4458b680f781358da2ab47e1cc43e5a4eb17e5d70825cf1c92a543b353d791b3
f73c7ed3765fec13ffd79aef97de519cfbd6a332e81b8a247fe7d1ccb1946c9c
3819baafea61af8d08709f4e9ebbbb3ffa1d9679c0673014b6cd73d788934551
09bb05993d9f6524bb081fd2f6974edca2f7a40fdd10e3466472cd04e4120577
ad578311d43d3aea3a5b2908bc6e408b499cc832723225ff915d9a7bc36e0aa4
546783504ff37a8002802b982bf3f68e7d89dddcb47a5f6f0b332980c32f3bfe
797580e9bc71e80395019b70d009efe1b05d32e25ebff26697fd25a2c99e7666
a1e95ac1bb684186e9fb5c67f75c7c26ddc8b18ebfdaf061742ddf1675e17d55
6683c319c2c5cac885e6b888655c56c7e0d308ade6dc9ec45bcf6b1fd2dbad47
bebde6f589d39ac7208afe2eecb4e8770d6feb50f88ad3491bdbd7bf95aa6bd5
037b8013b9f74282d7c20390c9a8375544e3da4f7dd5a708cd7b2632f972f4bb
f43fef7dbd6418ed50a1bbaa473590192817a063ae9ee186cd4972d32da9d151
3979eac974c4a7cdadb8c75a7ed4937181b3279b7c79e413fd256c0510113d77
fadb57aa7a82dbcb2e40c034f52096b63801efc040dd8559a4b8fc873bc962a1
39ab32a4cafb41c05ccecda59ebb0b1fcc6e08fd94ecad0ac80914fb2ad67588
2781526f6b302da00661b9a6a625a5a6ecf4ffccafa61202e9b0e9b61b657867
6604d806eb68fdf914dfb6bbf907a4f2bd9b8757fc4da4e7c5e4de141b8d4e2c
4e3998a7e9042fdf3fd5eed8cf2849355bc87bb8d21dbda5b6a841aff5a01599
ebca565e21a42300e19f250f84b927fa3b32debf3fe13003a4aa5b71ed5cbee9
dd7cec01b2d4df941de36f07f4be0dab9377a8a5fa7069df5a843750d12106c6
fce539b59bd96538b9f2ea9af6e08df06711d6b4309b204690e54f88b5f52bed
f3175f366fabd0be8ed0568fa9256197259e480d505a88981a3a43b7a275ec94
74a5471c3aa6f9ce0c806e85929c2816ac39082f7fea8dbe8e4e98e986d4be78
c357396ca82fdcd6b6f46b748f2b6941051dbc81be5326cf9548e6e95507af7c
7a8c0d72dc51f92bebf28e211bf83dc49f0f46291715e9ed3156a02f1b9f03db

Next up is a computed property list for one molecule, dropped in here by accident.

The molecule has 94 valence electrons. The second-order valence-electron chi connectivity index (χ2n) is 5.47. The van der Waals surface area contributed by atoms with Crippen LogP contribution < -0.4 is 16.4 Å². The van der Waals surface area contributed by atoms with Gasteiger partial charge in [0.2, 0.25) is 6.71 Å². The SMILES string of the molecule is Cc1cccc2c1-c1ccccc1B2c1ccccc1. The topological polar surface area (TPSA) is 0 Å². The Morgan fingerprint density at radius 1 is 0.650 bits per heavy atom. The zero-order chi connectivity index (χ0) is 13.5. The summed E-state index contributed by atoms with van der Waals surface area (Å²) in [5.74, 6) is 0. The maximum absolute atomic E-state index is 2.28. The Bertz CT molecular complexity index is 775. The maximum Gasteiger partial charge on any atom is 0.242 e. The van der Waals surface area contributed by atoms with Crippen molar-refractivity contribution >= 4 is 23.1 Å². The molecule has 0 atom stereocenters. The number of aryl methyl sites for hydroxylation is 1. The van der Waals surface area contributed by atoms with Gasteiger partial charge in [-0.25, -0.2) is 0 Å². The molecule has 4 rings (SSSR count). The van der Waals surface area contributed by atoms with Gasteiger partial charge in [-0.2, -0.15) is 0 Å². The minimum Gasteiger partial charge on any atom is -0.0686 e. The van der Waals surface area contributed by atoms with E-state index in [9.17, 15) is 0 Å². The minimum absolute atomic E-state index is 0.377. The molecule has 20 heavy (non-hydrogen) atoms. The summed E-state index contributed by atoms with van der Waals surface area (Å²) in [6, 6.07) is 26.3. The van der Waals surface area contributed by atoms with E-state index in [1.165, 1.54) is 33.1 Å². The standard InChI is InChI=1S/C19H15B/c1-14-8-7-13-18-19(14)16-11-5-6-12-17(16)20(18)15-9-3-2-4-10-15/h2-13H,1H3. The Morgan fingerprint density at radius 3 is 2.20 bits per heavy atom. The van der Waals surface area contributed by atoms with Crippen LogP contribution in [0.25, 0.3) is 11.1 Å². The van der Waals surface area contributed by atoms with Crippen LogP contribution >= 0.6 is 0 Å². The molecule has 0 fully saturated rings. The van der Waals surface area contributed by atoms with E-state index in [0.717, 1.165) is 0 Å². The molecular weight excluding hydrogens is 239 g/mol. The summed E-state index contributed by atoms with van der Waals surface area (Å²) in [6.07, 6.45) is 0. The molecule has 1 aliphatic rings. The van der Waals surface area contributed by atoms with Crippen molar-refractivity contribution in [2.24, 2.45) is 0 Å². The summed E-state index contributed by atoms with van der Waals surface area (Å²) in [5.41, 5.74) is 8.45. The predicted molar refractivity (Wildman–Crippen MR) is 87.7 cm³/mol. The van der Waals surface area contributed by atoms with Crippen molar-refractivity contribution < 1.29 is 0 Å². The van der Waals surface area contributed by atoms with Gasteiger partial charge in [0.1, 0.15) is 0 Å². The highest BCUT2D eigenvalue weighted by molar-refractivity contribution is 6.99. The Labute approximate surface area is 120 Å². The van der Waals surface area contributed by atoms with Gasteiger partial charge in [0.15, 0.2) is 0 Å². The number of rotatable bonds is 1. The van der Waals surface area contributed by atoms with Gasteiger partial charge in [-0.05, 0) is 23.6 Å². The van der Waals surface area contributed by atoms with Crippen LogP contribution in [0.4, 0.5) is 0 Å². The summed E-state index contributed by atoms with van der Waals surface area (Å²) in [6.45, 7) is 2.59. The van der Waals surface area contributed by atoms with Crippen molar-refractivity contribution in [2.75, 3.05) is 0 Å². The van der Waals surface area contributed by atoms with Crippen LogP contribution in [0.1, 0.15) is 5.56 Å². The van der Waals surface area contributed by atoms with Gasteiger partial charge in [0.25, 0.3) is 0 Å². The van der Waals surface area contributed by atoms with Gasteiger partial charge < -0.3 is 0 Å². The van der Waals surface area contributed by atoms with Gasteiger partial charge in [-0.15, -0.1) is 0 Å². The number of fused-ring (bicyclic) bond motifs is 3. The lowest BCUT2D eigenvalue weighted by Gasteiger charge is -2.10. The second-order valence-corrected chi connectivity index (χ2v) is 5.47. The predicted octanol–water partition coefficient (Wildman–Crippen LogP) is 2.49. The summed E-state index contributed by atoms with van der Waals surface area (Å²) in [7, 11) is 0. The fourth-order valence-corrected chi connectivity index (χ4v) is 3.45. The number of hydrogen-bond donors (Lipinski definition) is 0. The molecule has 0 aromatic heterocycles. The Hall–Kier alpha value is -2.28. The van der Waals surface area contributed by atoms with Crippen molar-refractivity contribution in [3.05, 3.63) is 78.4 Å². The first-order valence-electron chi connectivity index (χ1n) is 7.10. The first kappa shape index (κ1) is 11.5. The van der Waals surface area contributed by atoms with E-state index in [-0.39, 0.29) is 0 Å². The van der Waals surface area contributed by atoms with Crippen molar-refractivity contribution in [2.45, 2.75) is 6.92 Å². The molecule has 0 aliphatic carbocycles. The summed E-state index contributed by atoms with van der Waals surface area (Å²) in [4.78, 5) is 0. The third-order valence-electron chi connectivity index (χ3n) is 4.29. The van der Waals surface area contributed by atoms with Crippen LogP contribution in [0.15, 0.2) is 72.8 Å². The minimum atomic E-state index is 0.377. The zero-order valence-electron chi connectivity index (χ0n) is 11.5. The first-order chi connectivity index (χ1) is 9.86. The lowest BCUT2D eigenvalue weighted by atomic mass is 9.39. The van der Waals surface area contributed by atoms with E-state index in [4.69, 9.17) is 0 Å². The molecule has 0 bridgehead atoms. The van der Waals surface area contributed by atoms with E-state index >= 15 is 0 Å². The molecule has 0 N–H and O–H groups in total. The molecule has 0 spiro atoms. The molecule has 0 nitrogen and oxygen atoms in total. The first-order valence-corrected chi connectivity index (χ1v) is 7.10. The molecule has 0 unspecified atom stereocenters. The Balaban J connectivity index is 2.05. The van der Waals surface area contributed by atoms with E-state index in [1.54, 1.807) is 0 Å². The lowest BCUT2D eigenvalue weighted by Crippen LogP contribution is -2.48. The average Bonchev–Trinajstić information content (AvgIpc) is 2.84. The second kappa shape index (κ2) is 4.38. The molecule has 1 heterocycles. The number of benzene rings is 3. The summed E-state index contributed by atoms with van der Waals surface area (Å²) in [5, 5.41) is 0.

59e01e645b398bec49b8283e08a89d58398311dd58800659689c8c83a779ab21
6bc8770206c5f2bb4079f7583615adeb4076f2e2d0c655fbafedd9669dc3a213
63e5bbd99cabf5d03fd536cf257dd9078247e4916491c3f6eb87b4dd4d1b6f91
b13440aa97ace00e812610c1cb86c4da60335614b2cb673cd524224e465752f1
92116c0ccf691d382d761839ac3c1677c441a8b8be970982f1571fe74546f769
8fe94d9909fa4a018fc8fe55aca55856005917ee6ca3d4fda114d92ec453e77c
2b4991b2a2792436b50404dcf6310ef2af2573505810ebac08e32f17aee3fbbe
91f028b1ade885bae2e0c6c3be2f3c3dc692830b45d4cf1a070a0bd159f1f676
4b72f9bc1606d993ee114651b7dbfbb8a599641b282709609ce6b36bcbbf9dd1
5e015e3ef9d8ddfec8d01329a80cbf2da049e5c9a409bb4231d044b7caf6da68
39a3f26ff7a02c43327f457916220d542c91cd9726a3d0e7610b89c0bc96f038
b964370cfdd2cff82d35a3fbc850edf865bb43f0c2aaa1bee883d8ffa628485b
ed4c3f2605a5619aee010b395d213a631c4a4c18a5a9a5f52234dfc4ec4e8277
6814d4df330148c790d8a2a8bc89d20f76d879efa0e5396ced581d10e38d5dd2
eebbce171dab636c5ac0bf0fd14da0e216758b19c0ce2e5c572d7e6642d36d3d
b602057dee0dcf956481b8217eed198f1ecdc62c348a1f091ef13785bb3458cb
35a7f90c6ef517756a3cef8c73ebb014d4483a5bf00f5382ead3ebe0e66ec78d
a7a927bd44040817ae39e15aeb3f0b69ca943d4ce5b00d12eed6fae5b1c325d0
1d510dd89581fee017c8e6ee0a3c8c6c4694d12d89b2c11b601c2811f38af759

IP Addresses:

8.28.175[.]68
204.155.31[.]167
138.201.44[.]3
104.193.252[.]167
104.232.34[.]36
195.54.162[.]237
104.232.34[.]166
5.149.253[.]126
5.149.250[.]235
185.159.80[.]123
185.180.197[.]34
5.149.250[.]241
185.180.197[.]20
204.155.31[.]174
198.100.119[.]7
198.100.119[.]6
195.54.162[.]79
31.148.219[.]18

Domains:

aaa.stage.10556677.mx1.pdoklbr[.]com
aaa.stage.12019683.ns2.true-deals[.]com
aaa.stage.12463950.s1.rescsovwe[.]com
aaa.stage.14919005.www1.proslr3[.]com
aaa.stage.2384024.mx1.pdoklbr[.]com
aaa.stage.2940777.n1.modnernv[.]com
aaa.stage.3553299.s1.rescsovwe[.]com
aaa.stage.6317861.h1.rtopsmve[.]com
aaa.stage.7366653.name1.clients33-google[.]com

Google Script URLs:

hxxps://script.google[.]com/macros/s/AKfycbwkNc-8rk0caDWO5I4KMymvOXVinfOpR1eevZ63xiXDvcoqOE6p/exec
hxxps://script.google[.]com/macros/s/AKfycbxvGGF-QBkaNIWCBFgjohBtkmyfyRpvm91yCGEvzgDvAJdqfW8_/exec
hxxps://script.google[.]com/macros/s/AKfycbxyiIBW9SHUFV4S5JM6IW-dmVADFOrTJDM7bZspeBf2Kpf4IN0/exec
hxxps://script.google[.]com/macros/s/AKfycbz6dmNJfCPwFchoq6WkJsMjQu22SJTJ9pxMUeQR7bCpmJhW6Bg2/exec

Part one and two of this blog series was a joint research post by ICEBRG and PwC. Read Part one and Part two.

This article was written by ATR team members Spencer Walden, Alex Sirr and Dan Caselden.